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Three Ways to Make Homework More Effective

EducationWorld is pleased to present this article by Jamar Ramos. A writer of poetry and fiction, Ramos also produced blog posts for CBSSports.com and has contributed to a number of Web sites, including TeacherPortal.com.

Students run around the playground at recess, laughing, playing games and having fun with each other. But in the back of their minds is a haunting menace that can put a damper on even the most definitive kickball victory. What is this looming cloud?

Homework.

Homework should reinforce classroom learning, but not all assignments are effective. Expert Cathy Vatterott notes that poorly designed homework disproportionately causes students who are “academically or situationally challenged” to fail. The sad irony, then, is that homework meant to raise achievement often can end up lowering it.

Accordingly, Mind/Shift blogger Annie Murphy Paul points out that while the amount of homework assigned to students has grown over the last 30 years, our academic rankings compared to other countries are middling at best.

So how can we make homework more effective? The strategies recommended by experts may surprise you. Give repeated assignments on a topic, even after you’ve finished teaching the relevant unit of study? Make homework more like taking a traditional test, or even listening to an in-class lecture? According to research findings, the answer is "yes."

Try these three unusual-sounding but effective strategies:


Spaced repetition

Typically a teacher presents an entire lesson, students take notes and complete class work, and then they do homework to reinforce learning. Once the lesson is over, the student may not need the information again until an exam.

With spaced repetition, educators present shorter segments on multiple topics, and these topics are then repeated over time. For example, a teacher speaking about the Industrial Revolution would not move on from it permanently.

A few weeks later, she might assign homework that asks kids what they remember about the Revolution and how they can apply that knowledge to better understand trends in contemporary manufacturing. Later in the school year, the teacher might give another assignment that requires students to complete a Venn diagram comparing the Industrial Revolution to a revolution from a different period of history.


Retrieval practice

Teachers commonly use exams only in a summative fashion, as a way to assess achievement. If students don’t perform well on tests due to anxiety or other factors, it may obscure the fact that they actually understand the material.

With retrieval practice, students do not study notes or “cram” in preparation for a single high-stakes test. Instead, they do frequent self-assessment to give themselves multiple opportunities to retrieve the information from memory. Every time kids pull up a memory, that memory actually gets stronger.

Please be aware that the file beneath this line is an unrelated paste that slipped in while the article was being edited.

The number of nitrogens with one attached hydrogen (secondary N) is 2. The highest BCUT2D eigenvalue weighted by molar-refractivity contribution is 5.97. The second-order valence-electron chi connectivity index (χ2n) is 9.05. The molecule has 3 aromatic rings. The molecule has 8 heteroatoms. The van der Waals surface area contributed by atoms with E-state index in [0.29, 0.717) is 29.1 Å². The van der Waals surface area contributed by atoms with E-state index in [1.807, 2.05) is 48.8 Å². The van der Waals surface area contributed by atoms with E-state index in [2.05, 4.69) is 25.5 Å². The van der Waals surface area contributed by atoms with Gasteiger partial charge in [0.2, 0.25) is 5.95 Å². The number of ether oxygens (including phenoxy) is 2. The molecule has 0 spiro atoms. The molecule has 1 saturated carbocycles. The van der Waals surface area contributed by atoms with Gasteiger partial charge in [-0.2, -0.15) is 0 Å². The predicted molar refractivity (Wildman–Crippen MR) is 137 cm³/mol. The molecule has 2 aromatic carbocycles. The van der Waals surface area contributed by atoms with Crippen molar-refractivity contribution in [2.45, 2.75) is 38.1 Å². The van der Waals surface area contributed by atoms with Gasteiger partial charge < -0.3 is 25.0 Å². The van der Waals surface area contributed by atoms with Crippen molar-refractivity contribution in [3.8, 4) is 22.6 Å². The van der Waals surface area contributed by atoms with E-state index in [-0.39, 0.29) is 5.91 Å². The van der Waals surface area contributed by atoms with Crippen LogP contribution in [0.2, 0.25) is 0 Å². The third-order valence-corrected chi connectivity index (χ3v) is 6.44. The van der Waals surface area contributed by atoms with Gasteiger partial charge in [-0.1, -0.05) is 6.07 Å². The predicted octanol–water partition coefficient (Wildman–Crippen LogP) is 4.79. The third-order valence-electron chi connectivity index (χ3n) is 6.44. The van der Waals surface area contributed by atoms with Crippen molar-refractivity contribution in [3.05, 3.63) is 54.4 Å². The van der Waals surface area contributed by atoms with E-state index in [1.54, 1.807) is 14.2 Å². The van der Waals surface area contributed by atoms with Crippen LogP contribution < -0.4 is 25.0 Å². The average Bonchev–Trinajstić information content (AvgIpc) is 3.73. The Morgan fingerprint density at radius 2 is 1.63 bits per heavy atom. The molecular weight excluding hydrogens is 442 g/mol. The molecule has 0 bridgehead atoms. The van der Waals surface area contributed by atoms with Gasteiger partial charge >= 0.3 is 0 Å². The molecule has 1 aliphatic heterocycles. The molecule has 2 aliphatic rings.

Try designing homework assignments that focus less on information input and more on getting students to pull that information out of their brains. For example, ask kids to complete an online quiz, identify areas in which they scored lowest, and create a plan to give themselves more practice in those areas. Or have students write quiz questions, post them on a class social media platform, and answer them as a group.
 

Flipping the classroom

The flipped classroom redefines the very concept of homework—instead of traditional paper-and-pencil tasks, assignments involve video lectures that students view at home as many times as they choose. This can help them digest difficult concepts, since they won’t need to rely simply on lecture notes hastily taken in class.

With class time freed up, students have greater opportunity to ask the teacher questions and participate in hands-on and collaborative work that reinforces learning. Kids who are behind in a class or who need differentiated activities also will have a better chance of getting the help they need.

While it’s too soon to tell whether flipping results in measurable gains in student achievement, early anecdotal evidence is promising.


Checklist for good homework assignments

In addition to the above strategies, researchers have identified additional general best practices when it comes to making homework count.

Good assignments:

  • Are given not simply as a matter of routine, but only when there is a clear purpose for enhancing student learning.
     
  • Are engaging and not simply “busywork.”
     
  • Give students the opportunity to make choices and use creativity (for example: figure out the best ways for you to learn the multiplication tables and come back and share with the class).
     
  • Offer adequate feedback on what students have mastered, and what they still need to practice. Web-based platforms offer an easy way for kids to get instant feedback. For traditional assignments, set aside class time for students to correct, discuss and reflect upon their homework answers.
     
  • Are differentiated to meet individual students’ learning needs (for example, not every student needs to do the same number or type of math problems).
     
  • (With the exception of flipped-classroom videos) clearly relate to material already taught in class.
     
  • Are explained thoroughly (in terms of directions and expectations) before students leave class.

 

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